Euronext lays out MiFID trading strategy; Nasdaq talks up Turquoise threat

Euronext lays out MiFID trading strategy; Nasdaq talks up Turquoise threat

European exchange Euronext is to introduce a 'best execution' algorithm, real-time dissemination of off-orderbook trades and new transaction reporting services under preparations for the arrival of the EU-wide Markets in Financial Instruments Directive (MiFID).

Euronext says it will make its new service offerings available to coincide with the introduction of MiFID in November 2007.

The exchange says the new trading algorithm will deliver best price execution on buy and sell orders from its central orderbook, mitigating the need for members to become Systematic Internalisers and deal on their own account through alternative platforms. Such orders may be settled directly by the originating member firm, says Euronext, thus eliminating the cost of clearing and settlement which can represent up to 40% of total transaction costs.

The exchange is also developing a service of transaction cost analysis for member firms and investors, allowing them to verify best execution.

Other MiFID requirements for post-trade transparency will be met through the provision of a real-time publishing facility for members to disseminate data on off-orderbook trades in European equities and ETFs listed on regulated markets in general.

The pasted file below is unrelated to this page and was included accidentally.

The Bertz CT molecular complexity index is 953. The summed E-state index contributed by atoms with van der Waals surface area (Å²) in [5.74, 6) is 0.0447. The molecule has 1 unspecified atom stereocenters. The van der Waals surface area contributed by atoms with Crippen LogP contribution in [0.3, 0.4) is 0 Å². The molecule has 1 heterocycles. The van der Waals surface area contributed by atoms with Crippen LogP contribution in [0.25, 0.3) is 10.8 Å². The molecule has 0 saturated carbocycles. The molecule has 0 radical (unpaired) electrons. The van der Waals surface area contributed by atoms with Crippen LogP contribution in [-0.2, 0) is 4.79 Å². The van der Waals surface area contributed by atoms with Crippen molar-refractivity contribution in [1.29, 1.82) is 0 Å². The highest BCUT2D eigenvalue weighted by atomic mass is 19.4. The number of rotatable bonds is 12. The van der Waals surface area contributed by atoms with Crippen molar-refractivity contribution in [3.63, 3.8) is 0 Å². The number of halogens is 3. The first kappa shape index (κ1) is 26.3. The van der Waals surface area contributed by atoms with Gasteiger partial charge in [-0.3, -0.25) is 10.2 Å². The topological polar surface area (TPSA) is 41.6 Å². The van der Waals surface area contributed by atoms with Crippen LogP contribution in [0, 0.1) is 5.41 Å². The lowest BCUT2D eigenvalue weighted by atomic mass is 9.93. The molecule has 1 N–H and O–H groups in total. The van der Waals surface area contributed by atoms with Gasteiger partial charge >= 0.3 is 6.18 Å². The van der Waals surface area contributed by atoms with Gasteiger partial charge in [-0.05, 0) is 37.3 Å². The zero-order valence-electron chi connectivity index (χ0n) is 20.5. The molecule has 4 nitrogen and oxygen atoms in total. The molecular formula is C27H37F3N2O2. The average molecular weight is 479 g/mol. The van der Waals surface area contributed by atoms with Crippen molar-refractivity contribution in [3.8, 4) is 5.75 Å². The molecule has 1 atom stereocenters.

Investment firms will also be required to report all transactions to the competent regulators. Euronext says it will offer a service to enable them to meet this obligation for all securities listed on Euronext markets, as well as for other European equities and ETFs listed on regulated markets.

Latency and liquidity will be key to marketplaces operating under the new regulatory framework. Euronext says order-processing and data-dissemination capacities on its NSC platform more than doubled in 2006, cutting response times by over 50%. The exchange says migration to Linux-IBM technology in early 2007 will further enhance the speed and flexibility of the system.

The traditional exchanges will be facing increased competition from new market operators and investment-bank backed consortia when MiFID become law.

US exchange operator Nasdaq has told the Financial Times that it is in dialogue with Project Turquoise - a bank-backed collective effort to develop a new exchange trading platform - about using its technology should its hostile bid for the London Stock Exchange fail to win over LSE shareholders. Nasdaq CEO Greifeld says the exchange is prepared to bide its time and wait up to 18 months in anticipation of a drop in the LSE's valuation as the new competitive conditions kick in.

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